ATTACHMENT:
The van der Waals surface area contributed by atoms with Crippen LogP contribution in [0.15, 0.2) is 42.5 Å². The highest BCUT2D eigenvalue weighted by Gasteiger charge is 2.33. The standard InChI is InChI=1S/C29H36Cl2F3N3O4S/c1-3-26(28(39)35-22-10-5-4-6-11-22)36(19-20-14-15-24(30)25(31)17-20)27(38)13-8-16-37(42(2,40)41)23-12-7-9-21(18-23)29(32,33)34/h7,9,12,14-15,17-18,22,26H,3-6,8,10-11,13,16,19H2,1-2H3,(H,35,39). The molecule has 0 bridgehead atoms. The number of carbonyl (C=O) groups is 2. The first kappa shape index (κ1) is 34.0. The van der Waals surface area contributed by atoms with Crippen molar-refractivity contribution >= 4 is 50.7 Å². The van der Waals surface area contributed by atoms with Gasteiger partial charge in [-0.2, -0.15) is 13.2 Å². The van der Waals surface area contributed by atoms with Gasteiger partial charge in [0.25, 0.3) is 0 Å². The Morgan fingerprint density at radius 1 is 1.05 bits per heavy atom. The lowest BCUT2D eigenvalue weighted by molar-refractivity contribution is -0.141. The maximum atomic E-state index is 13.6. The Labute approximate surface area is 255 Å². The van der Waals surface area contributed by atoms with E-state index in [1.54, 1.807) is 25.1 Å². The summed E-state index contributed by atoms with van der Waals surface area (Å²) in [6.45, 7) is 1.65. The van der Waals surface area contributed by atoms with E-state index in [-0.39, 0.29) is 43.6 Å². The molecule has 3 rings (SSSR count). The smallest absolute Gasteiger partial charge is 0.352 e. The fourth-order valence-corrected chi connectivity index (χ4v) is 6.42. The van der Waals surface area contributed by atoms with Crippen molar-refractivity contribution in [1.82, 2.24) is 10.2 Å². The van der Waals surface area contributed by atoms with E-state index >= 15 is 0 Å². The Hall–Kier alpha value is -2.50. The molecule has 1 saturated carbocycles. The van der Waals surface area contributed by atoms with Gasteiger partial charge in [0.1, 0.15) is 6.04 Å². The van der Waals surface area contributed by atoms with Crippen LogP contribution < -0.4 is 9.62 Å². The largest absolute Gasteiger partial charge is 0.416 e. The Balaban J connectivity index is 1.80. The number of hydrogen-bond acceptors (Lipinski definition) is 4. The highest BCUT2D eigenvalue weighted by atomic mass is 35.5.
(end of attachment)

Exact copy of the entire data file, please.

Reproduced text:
The van der Waals surface area contributed by atoms with Crippen LogP contribution in [0.15, 0.2) is 42.5 Å². The highest BCUT2D eigenvalue weighted by Gasteiger charge is 2.33. The standard InChI is InChI=1S/C29H36Cl2F3N3O4S/c1-3-26(28(39)35-22-10-5-4-6-11-22)36(19-20-14-15-24(30)25(31)17-20)27(38)13-8-16-37(42(2,40)41)23-12-7-9-21(18-23)29(32,33)34/h7,9,12,14-15,17-18,22,26H,3-6,8,10-11,13,16,19H2,1-2H3,(H,35,39). The molecule has 0 bridgehead atoms. The number of carbonyl (C=O) groups is 2. The first kappa shape index (κ1) is 34.0. The van der Waals surface area contributed by atoms with Crippen molar-refractivity contribution >= 4 is 50.7 Å². The van der Waals surface area contributed by atoms with Gasteiger partial charge in [-0.2, -0.15) is 13.2 Å². The van der Waals surface area contributed by atoms with Gasteiger partial charge in [0.25, 0.3) is 0 Å². The Morgan fingerprint density at radius 1 is 1.05 bits per heavy atom. The lowest BCUT2D eigenvalue weighted by molar-refractivity contribution is -0.141. The maximum atomic E-state index is 13.6. The Labute approximate surface area is 255 Å². The van der Waals surface area contributed by atoms with E-state index in [1.54, 1.807) is 25.1 Å². The summed E-state index contributed by atoms with van der Waals surface area (Å²) in [6.45, 7) is 1.65. The van der Waals surface area contributed by atoms with E-state index in [-0.39, 0.29) is 43.6 Å². The molecule has 3 rings (SSSR count). The smallest absolute Gasteiger partial charge is 0.352 e. The fourth-order valence-corrected chi connectivity index (χ4v) is 6.42. The van der Waals surface area contributed by atoms with Crippen molar-refractivity contribution in [1.82, 2.24) is 10.2 Å². The van der Waals surface area contributed by atoms with E-state index >= 15 is 0 Å². The Hall–Kier alpha value is -2.50. The molecule has 1 saturated carbocycles. The van der Waals surface area contributed by atoms with Gasteiger partial charge in [0.1, 0.15) is 6.04 Å². The van der Waals surface area contributed by atoms with Crippen LogP contribution < -0.4 is 9.62 Å². The largest absolute Gasteiger partial charge is 0.416 e. The Balaban J connectivity index is 1.80. The number of hydrogen-bond acceptors (Lipinski definition) is 4. The highest BCUT2D eigenvalue weighted by atomic mass is 35.5.